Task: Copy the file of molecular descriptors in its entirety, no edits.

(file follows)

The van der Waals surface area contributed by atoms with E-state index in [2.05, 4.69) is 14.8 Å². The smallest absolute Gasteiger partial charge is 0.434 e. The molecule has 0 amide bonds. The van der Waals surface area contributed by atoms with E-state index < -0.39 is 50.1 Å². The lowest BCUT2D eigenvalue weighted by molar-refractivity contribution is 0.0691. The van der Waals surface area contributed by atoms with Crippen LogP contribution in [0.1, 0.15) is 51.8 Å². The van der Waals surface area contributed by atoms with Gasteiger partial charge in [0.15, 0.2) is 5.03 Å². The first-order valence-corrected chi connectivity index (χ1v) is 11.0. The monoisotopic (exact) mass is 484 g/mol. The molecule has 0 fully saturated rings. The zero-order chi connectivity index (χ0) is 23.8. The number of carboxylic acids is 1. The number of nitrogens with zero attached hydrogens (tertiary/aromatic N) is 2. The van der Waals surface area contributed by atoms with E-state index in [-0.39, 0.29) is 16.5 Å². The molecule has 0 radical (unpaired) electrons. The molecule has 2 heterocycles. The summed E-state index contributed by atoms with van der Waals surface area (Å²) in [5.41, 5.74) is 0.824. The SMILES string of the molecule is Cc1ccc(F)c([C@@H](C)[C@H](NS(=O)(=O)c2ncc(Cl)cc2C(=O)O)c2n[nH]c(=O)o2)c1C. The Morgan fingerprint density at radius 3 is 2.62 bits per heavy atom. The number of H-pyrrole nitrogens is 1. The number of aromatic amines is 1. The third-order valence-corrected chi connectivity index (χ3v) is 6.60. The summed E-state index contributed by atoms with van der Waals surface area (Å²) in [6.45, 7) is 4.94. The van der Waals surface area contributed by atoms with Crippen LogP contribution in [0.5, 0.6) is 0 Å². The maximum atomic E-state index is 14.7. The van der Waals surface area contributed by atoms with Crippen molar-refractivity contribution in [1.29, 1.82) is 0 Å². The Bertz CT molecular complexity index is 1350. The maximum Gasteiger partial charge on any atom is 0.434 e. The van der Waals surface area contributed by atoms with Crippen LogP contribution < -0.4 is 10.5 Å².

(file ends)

The van der Waals surface area contributed by atoms with E-state index in [2.05, 4.69) is 14.8 Å². The smallest absolute Gasteiger partial charge is 0.434 e. The molecule has 0 amide bonds. The van der Waals surface area contributed by atoms with E-state index < -0.39 is 50.1 Å². The lowest BCUT2D eigenvalue weighted by molar-refractivity contribution is 0.0691. The van der Waals surface area contributed by atoms with Crippen LogP contribution in [0.1, 0.15) is 51.8 Å². The van der Waals surface area contributed by atoms with Gasteiger partial charge in [0.15, 0.2) is 5.03 Å². The first-order valence-corrected chi connectivity index (χ1v) is 11.0. The monoisotopic (exact) mass is 484 g/mol. The molecule has 0 fully saturated rings. The zero-order chi connectivity index (χ0) is 23.8. The number of carboxylic acids is 1. The number of nitrogens with zero attached hydrogens (tertiary/aromatic N) is 2. The van der Waals surface area contributed by atoms with E-state index in [-0.39, 0.29) is 16.5 Å². The molecule has 0 radical (unpaired) electrons. The molecule has 2 heterocycles. The summed E-state index contributed by atoms with van der Waals surface area (Å²) in [5.41, 5.74) is 0.824. The SMILES string of the molecule is Cc1ccc(F)c([C@@H](C)[C@H](NS(=O)(=O)c2ncc(Cl)cc2C(=O)O)c2n[nH]c(=O)o2)c1C. The Morgan fingerprint density at radius 3 is 2.62 bits per heavy atom. The number of H-pyrrole nitrogens is 1. The number of aromatic amines is 1. The third-order valence-corrected chi connectivity index (χ3v) is 6.60. The summed E-state index contributed by atoms with van der Waals surface area (Å²) in [6.45, 7) is 4.94. The van der Waals surface area contributed by atoms with Crippen LogP contribution in [0.5, 0.6) is 0 Å². The maximum atomic E-state index is 14.7. The van der Waals surface area contributed by atoms with Crippen molar-refractivity contribution in [1.29, 1.82) is 0 Å². The Bertz CT molecular complexity index is 1350. The maximum Gasteiger partial charge on any atom is 0.434 e. The van der Waals surface area contributed by atoms with Crippen LogP contribution < -0.4 is 10.5 Å².